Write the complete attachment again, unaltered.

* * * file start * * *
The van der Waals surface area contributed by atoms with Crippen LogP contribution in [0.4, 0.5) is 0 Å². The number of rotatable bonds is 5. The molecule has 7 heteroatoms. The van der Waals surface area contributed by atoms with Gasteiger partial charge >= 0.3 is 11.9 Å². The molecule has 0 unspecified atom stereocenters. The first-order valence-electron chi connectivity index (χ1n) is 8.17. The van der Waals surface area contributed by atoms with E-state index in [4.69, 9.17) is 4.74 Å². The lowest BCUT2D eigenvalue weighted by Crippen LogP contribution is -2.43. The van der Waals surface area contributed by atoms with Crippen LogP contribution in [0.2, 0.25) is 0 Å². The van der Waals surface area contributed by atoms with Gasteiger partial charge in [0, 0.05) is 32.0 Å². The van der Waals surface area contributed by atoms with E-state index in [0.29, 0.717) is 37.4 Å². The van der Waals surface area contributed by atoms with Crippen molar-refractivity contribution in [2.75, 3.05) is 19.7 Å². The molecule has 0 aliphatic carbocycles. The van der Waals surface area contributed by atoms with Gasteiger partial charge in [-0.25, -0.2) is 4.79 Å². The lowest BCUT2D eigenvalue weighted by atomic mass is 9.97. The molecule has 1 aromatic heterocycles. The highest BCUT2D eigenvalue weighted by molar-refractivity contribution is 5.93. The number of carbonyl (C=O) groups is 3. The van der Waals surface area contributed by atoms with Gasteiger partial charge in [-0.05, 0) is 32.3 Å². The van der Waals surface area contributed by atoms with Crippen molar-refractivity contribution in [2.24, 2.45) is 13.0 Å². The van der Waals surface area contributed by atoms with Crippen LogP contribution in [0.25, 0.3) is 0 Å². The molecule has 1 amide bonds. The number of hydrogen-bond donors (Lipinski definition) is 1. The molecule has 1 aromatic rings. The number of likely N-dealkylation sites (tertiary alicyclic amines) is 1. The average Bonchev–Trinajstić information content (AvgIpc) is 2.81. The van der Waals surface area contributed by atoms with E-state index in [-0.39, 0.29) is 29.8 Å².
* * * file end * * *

The van der Waals surface area contributed by atoms with Crippen LogP contribution in [0.4, 0.5) is 0 Å². The number of rotatable bonds is 5. The molecule has 7 heteroatoms. The van der Waals surface area contributed by atoms with Gasteiger partial charge >= 0.3 is 11.9 Å². The molecule has 0 unspecified atom stereocenters. The first-order valence-electron chi connectivity index (χ1n) is 8.17. The van der Waals surface area contributed by atoms with E-state index in [4.69, 9.17) is 4.74 Å². The lowest BCUT2D eigenvalue weighted by Crippen LogP contribution is -2.43. The van der Waals surface area contributed by atoms with Crippen LogP contribution in [0.2, 0.25) is 0 Å². The van der Waals surface area contributed by atoms with Gasteiger partial charge in [0, 0.05) is 32.0 Å². The van der Waals surface area contributed by atoms with E-state index in [0.29, 0.717) is 37.4 Å². The van der Waals surface area contributed by atoms with Crippen molar-refractivity contribution in [2.75, 3.05) is 19.7 Å². The molecule has 0 aliphatic carbocycles. The van der Waals surface area contributed by atoms with Gasteiger partial charge in [-0.25, -0.2) is 4.79 Å². The lowest BCUT2D eigenvalue weighted by atomic mass is 9.97. The molecule has 1 aromatic heterocycles. The highest BCUT2D eigenvalue weighted by molar-refractivity contribution is 5.93. The number of carbonyl (C=O) groups is 3. The van der Waals surface area contributed by atoms with Gasteiger partial charge in [-0.05, 0) is 32.3 Å². The van der Waals surface area contributed by atoms with Crippen molar-refractivity contribution in [2.24, 2.45) is 13.0 Å². The van der Waals surface area contributed by atoms with Crippen LogP contribution in [0.25, 0.3) is 0 Å². The molecule has 1 amide bonds. The number of hydrogen-bond donors (Lipinski definition) is 1. The molecule has 1 aromatic rings. The number of likely N-dealkylation sites (tertiary alicyclic amines) is 1. The average Bonchev–Trinajstić information content (AvgIpc) is 2.81. The van der Waals surface area contributed by atoms with E-state index in [-0.39, 0.29) is 29.8 Å².